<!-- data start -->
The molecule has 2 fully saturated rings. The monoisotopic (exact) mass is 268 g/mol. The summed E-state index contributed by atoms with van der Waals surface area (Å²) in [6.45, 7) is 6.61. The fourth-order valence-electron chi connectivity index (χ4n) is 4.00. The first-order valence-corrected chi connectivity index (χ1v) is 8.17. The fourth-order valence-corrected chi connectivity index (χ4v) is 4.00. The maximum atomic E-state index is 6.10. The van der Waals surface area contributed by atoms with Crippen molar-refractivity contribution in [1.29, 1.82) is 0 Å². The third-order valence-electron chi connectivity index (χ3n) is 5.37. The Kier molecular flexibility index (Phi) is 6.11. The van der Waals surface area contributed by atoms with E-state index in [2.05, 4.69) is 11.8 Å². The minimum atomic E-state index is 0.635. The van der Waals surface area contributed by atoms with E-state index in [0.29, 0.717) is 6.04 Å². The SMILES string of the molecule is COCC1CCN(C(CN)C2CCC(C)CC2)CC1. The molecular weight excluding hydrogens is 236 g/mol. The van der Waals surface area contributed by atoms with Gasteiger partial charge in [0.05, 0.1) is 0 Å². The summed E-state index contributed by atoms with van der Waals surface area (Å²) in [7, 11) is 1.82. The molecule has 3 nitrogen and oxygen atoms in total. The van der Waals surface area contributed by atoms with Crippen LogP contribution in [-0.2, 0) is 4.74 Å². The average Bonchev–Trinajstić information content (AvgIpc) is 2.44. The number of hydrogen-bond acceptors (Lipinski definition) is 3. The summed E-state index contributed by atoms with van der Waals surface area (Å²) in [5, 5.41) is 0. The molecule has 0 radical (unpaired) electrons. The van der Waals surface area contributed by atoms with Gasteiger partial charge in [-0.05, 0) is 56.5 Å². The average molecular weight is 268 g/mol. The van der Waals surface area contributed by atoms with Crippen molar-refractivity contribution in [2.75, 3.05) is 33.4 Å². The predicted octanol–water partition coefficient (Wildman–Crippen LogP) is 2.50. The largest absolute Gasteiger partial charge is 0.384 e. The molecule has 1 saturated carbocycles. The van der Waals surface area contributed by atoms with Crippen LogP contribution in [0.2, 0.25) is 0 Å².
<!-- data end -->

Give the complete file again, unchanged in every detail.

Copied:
The molecule has 2 fully saturated rings. The monoisotopic (exact) mass is 268 g/mol. The summed E-state index contributed by atoms with van der Waals surface area (Å²) in [6.45, 7) is 6.61. The fourth-order valence-electron chi connectivity index (χ4n) is 4.00. The first-order valence-corrected chi connectivity index (χ1v) is 8.17. The fourth-order valence-corrected chi connectivity index (χ4v) is 4.00. The maximum atomic E-state index is 6.10. The van der Waals surface area contributed by atoms with Crippen molar-refractivity contribution in [1.29, 1.82) is 0 Å². The third-order valence-electron chi connectivity index (χ3n) is 5.37. The Kier molecular flexibility index (Phi) is 6.11. The van der Waals surface area contributed by atoms with E-state index in [2.05, 4.69) is 11.8 Å². The minimum atomic E-state index is 0.635. The van der Waals surface area contributed by atoms with E-state index in [0.29, 0.717) is 6.04 Å². The SMILES string of the molecule is COCC1CCN(C(CN)C2CCC(C)CC2)CC1. The molecular weight excluding hydrogens is 236 g/mol. The van der Waals surface area contributed by atoms with Gasteiger partial charge in [0.05, 0.1) is 0 Å². The summed E-state index contributed by atoms with van der Waals surface area (Å²) in [7, 11) is 1.82. The molecule has 3 nitrogen and oxygen atoms in total. The van der Waals surface area contributed by atoms with Crippen LogP contribution in [-0.2, 0) is 4.74 Å². The average Bonchev–Trinajstić information content (AvgIpc) is 2.44. The number of hydrogen-bond acceptors (Lipinski definition) is 3. The summed E-state index contributed by atoms with van der Waals surface area (Å²) in [5, 5.41) is 0. The molecule has 0 radical (unpaired) electrons. The van der Waals surface area contributed by atoms with Gasteiger partial charge in [-0.05, 0) is 56.5 Å². The average molecular weight is 268 g/mol. The van der Waals surface area contributed by atoms with Crippen molar-refractivity contribution in [2.75, 3.05) is 33.4 Å². The predicted octanol–water partition coefficient (Wildman–Crippen LogP) is 2.50. The largest absolute Gasteiger partial charge is 0.384 e. The molecule has 1 saturated carbocycles. The van der Waals surface area contributed by atoms with Crippen LogP contribution in [0.2, 0.25) is 0 Å².